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A petroleum engineering technician works with geologists and petroleum engineers to locate potential sites to extract natural gas and oil. Although a petroleum engineer has completed a four-year degree, an engineering technician may occasionally receive training on the job but most often holds a two-year degree. Depending on the nature of the operation, a petroleum engineering technician may conduct laboratory tests, gather geological samples or conduct measurements onsite. The technician may also prepare reports, enter data into a computer or perform preliminary scouting operations at sites under consideration for drilling.
Tests are required at all stages of a drilling operation from conception to shut-down, and a petroleum engineering technician is often the one responsible for most of them. Rock samples gathered at the site are subjected to laboratory tests to determine the likelihood that oil lies beneath the ground and to determine how difficult it will be to reach it. The composition of the oil must be tested to determine the impurities that will need to be removed. Test results are forwarded to the engineer, who is responsible for deciding on the precise techniques that must be used to extract the oil.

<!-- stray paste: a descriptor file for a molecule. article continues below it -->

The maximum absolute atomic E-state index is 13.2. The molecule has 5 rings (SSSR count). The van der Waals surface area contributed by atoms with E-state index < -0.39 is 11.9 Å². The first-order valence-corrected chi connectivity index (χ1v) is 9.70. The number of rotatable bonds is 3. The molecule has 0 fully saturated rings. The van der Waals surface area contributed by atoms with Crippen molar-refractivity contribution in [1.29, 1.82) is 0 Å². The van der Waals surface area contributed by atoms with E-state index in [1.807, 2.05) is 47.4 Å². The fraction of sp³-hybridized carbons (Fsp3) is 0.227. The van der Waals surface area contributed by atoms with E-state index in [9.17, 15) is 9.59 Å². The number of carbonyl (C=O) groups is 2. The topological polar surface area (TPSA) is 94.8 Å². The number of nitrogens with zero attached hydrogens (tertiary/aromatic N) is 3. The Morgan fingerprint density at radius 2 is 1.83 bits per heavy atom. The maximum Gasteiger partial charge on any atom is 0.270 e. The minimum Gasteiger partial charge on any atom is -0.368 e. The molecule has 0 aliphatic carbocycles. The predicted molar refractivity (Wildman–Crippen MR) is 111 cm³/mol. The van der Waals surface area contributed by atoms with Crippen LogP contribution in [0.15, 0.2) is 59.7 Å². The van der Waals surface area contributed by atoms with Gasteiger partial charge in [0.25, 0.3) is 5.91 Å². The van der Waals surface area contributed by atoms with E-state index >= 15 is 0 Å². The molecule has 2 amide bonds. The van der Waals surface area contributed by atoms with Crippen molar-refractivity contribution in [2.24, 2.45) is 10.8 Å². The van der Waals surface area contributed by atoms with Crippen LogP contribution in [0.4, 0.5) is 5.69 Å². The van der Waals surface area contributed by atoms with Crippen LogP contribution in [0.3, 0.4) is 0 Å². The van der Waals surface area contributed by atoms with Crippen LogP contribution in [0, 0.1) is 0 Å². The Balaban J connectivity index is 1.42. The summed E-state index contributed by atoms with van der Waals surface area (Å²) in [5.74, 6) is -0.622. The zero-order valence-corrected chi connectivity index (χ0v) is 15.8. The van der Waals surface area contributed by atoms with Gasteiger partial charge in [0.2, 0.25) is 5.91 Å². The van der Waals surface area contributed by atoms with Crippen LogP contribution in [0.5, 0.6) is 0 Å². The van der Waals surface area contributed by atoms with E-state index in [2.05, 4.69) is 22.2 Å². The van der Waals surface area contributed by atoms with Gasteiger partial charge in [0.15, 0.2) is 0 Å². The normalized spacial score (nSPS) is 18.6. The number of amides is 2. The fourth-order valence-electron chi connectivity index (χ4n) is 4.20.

The petroleum engineering technician may also conduct tests at the drill site. For example, the tech may need to take pressure readings inside the well shaft or use sonic devices to determine how much further to drill. Temperature can be an important factor in safe operations as well as an indicator of progress, so the technician may be responsible for taking temperature readings at regular intervals.
No matter how many tests a technician conducts, the information is useless if it is not conveyed to the engineer in charge of operations. Technicians must prepare reports that are both accurate and timely. Such reports are normally prepared on the computer and may include charts, graphs, statistical tables and text. The petroleum engineering technician may also be responsible for inputting the data used by the engineers to prepare their own reports.
When acting as a scout, a petroleum engineering technician may locate the most critical rocks or soils to evaluate. An accurate map is often prepared to show the topography of the area and the precise locations from which samples were taken. Each sample is carefully labeled, and although some limited testing may be done on them in the field, the samples are normally taken back to the laboratory for further analysis.
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